Eighteen medication naïve unipolar depressed patients (see below Psychiatric evaluations for the diagnosis of MDD) aged from 13 to 17.5 years old (mean age ± SD = 15.8±1.2 years old, 10 female) and 18 age- and gender-matched healthy controls (mean age ± SD = 16.2±0.9 years old, 10 female) were recruited in the study. Ten of the MDD adolescents had psychiatric co-morbidity of anxiety disorders. Duration of illness in the MDD adolescents was shorter than six months and all of the patients were at their first onset.

Inclusion criteria of the adolescent patients included first episode, medication naïve of MDD of the unipolar subtype, right handedness, and age within the range of 13–18 years old. Exclusion criteria included positive history of head injury, systematic medical illnesses, psychotic disorders, mental retardation, autism, mania, alcohol and illicit substance abuse, eating disorders, and learning disability, as well as general exclusion criteria applicable for MRI scanning. The HC subjects had no personal or family history of psychiatric illness. All the adolescents had an intelligence quotient above 85 according to WISC-II [17]. Written informed consents were obtained from parents or guardians of all the subjects enrolled in this study. This research protocol was approved by the local Medical Ethics Committee in the Second Xiangya Hospital of Central South University, China.

Psychiatric evaluations

The diagnosis of MDD was established by a structured interview which was conducted by two certified pediatric psychiatrists (JD, LS) according to the DSM-IV criteria [18]. The interview tool was the Development and Well-Being Assessment (DAWBA) [19], a package of questionnaires, interviews, and rating techniques designed to generate ICD-10 and DSM-IV psychiatric diagnoses for children ages 5 to 16 years old.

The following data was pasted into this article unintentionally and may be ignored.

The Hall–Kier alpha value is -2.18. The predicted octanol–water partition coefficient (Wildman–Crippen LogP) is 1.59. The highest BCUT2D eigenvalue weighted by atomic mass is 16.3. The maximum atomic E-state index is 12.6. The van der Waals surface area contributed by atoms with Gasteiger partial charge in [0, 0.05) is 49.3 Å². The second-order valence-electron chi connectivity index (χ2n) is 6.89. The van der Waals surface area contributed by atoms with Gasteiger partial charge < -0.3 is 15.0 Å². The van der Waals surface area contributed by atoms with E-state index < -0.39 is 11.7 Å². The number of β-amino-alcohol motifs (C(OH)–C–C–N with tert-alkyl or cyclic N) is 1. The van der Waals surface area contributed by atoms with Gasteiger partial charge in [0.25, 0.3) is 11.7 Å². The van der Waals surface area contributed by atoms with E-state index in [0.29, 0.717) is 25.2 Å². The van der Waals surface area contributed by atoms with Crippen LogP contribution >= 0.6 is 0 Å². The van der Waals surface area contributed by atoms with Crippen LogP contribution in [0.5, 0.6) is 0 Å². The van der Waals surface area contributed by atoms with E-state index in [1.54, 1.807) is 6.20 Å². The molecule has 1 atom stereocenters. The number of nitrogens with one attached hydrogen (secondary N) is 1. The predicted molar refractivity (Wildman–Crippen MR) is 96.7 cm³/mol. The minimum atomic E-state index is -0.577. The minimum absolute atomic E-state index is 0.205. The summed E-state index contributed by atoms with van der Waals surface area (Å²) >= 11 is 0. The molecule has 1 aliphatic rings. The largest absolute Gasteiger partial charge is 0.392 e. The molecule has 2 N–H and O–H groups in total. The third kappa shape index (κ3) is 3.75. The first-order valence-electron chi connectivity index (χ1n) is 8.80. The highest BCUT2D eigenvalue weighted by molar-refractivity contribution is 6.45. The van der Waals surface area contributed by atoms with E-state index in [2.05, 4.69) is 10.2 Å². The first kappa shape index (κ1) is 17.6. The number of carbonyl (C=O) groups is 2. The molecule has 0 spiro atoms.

All the participating adolescents were rated by a short Mood and Feeling Questionnaire (SMFQ) [20] and a Screen for Child Anxiety Related Emotional Disorders (SCARED) [21] to assess the severity of their depression and anxiety symptoms. These two questionnaires have been translated into Chinese and tested for their reliability and validity [22], [23]. The SMFQ, which was designed to provide a rapid checklist of core symptoms for children aged 8–16 years old, is a 13-item self-descriptive scale. These 13 items included miserable or unhappy, didn't enjoy anything, tired, restless, no good, cried a lot, poor concentration, hated myself, bad person, lonely, unloved, never be as good, and did everything wrong [20]. A higher score indicates more serious degree of the depressive symptoms of the adolescent subject.

MRI data acquisition and protocol

Imaging data were acquired using a 3 Tesla MRI system (Siemens, Germany) in the Department of Medical Imaging, Provincial People Hospital of Hunan. Subjects were instructed to relax with their eyes closed and keep their heads still during MRI scanning without falling asleep. They were asked after the MRI experiment if they had fallen asleep in the scanner. The data were excluded if the subject did not keep awake during the scan. Each participant was given earphones and a cushion for protection against scanner noise and minimization of any discomfort during MRI scanning. Anatomical images were first acquired using a T1-FL2D sequence (TR/TE = 350 ms/2.46 ms, matrix = 320*256, FOV = 24 cm*24 cm, slice thickness/gap = 4 mm/0.4 mm, 30 axial slices covered the whole brain) for image registration and functional localization. Resting-state fMRI images were then collected in the same slice orientation with a GRE-EPI sequence (TR/TE = 3000 ms/30 ms, FA = 90°, matrix = 64×64, FOV = 24 cm×24 cm, slice thickness/gap = 3.0 mm/0.3 mm) to yield 150 brain volumes lasting for 450 seconds (7.5 minutes).